Chris Childs

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Real estate and mining: a game of patience

Gas, coal and valuable minerals have long been a staple of the Queensland economy. Digging these precious materials out of the earth has provided capital, employment and investment opportunities for many years, keeping the investors of Brisbane and its surrounds productive, warm and wealthy. However, the end of the mining boom continues it's downward trod, bringing the value of local real estate along with it.

The fact is that investment in mining in Queensland has steadily been dropping since its peak in December 2013, according to the Queensland Government's Mining Journal. Clearly, there has been a step away from mining in recent years, but does that mean the boom is over?

Is the mining boom really fading?Is the mining boom really fading?

Why property investors should care about mining

Real estate and mining are intertwined – what affects one will affect the other. Miners need housing, and housing needs miners. With the sudden drop-off in the amount of mining activity across Queensland, you can bet real estate will be affected.

In fact, we are already seeing the effects of this fading boom in the regional mining towns of Queensland. Towns like Moranbah, for example, have taken a big real estate hit as mining dies out and people move to greener pastures.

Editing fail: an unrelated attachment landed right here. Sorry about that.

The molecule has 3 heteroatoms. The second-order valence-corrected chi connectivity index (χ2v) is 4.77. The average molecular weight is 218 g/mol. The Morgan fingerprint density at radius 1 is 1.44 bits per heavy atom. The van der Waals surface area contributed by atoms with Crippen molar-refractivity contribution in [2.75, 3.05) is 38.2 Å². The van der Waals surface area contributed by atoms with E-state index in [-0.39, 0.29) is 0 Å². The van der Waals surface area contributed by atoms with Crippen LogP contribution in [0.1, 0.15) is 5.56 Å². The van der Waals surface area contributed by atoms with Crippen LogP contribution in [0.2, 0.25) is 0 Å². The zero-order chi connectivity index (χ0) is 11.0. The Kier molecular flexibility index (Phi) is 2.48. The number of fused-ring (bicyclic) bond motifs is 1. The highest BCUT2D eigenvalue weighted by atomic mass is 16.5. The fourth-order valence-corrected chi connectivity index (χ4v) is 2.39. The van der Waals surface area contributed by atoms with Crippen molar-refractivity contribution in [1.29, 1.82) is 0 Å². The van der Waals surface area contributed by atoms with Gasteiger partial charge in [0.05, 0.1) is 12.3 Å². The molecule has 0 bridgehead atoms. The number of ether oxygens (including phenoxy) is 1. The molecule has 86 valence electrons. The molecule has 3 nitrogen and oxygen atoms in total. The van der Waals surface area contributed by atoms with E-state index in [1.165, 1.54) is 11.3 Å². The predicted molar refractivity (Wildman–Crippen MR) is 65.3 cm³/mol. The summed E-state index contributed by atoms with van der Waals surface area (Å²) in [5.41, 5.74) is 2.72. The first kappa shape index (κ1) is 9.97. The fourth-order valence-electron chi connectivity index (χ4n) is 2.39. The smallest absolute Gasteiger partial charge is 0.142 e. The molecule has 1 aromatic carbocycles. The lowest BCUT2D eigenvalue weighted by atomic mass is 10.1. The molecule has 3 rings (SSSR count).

The power of virtue

"The industry is in a marathon, not a sprint"

It might be tempting to consider selling up and moving on, breaking our golden rule of never selling property. Perhaps you'd even think of investing in the unaffected Brisbane, taking advantage of the 7.14 per cent median value gains CoreLogic RP Data has quoted.

But does this recent shortfall really spell the end for the close relationship of Queensland property and mining? PwC doesn't seem to think so. Rather than focusing on these short term falls, PwC advocates that investors instead take a "long-term view". PwC Australia mining leader Chris Dodd explains that the miners are down, but not out. Considering the rising value of such materials as lithium (used in advanced battery technology), mining and its associated real estate may still have some life in it yet.

As Dodd says, "the industry is in a marathon, not a sprint, and with the trend towards urbanisation set to continue in the future, the rewards will flow to those that are patient and take a long-term view".

Knowing the long-term outlook of your property portfolio is integral to the health of your wealth. Make sure you get in touch with the mentoring team at Think Money and ensure you get the right wealth coaching and make the most of your capital!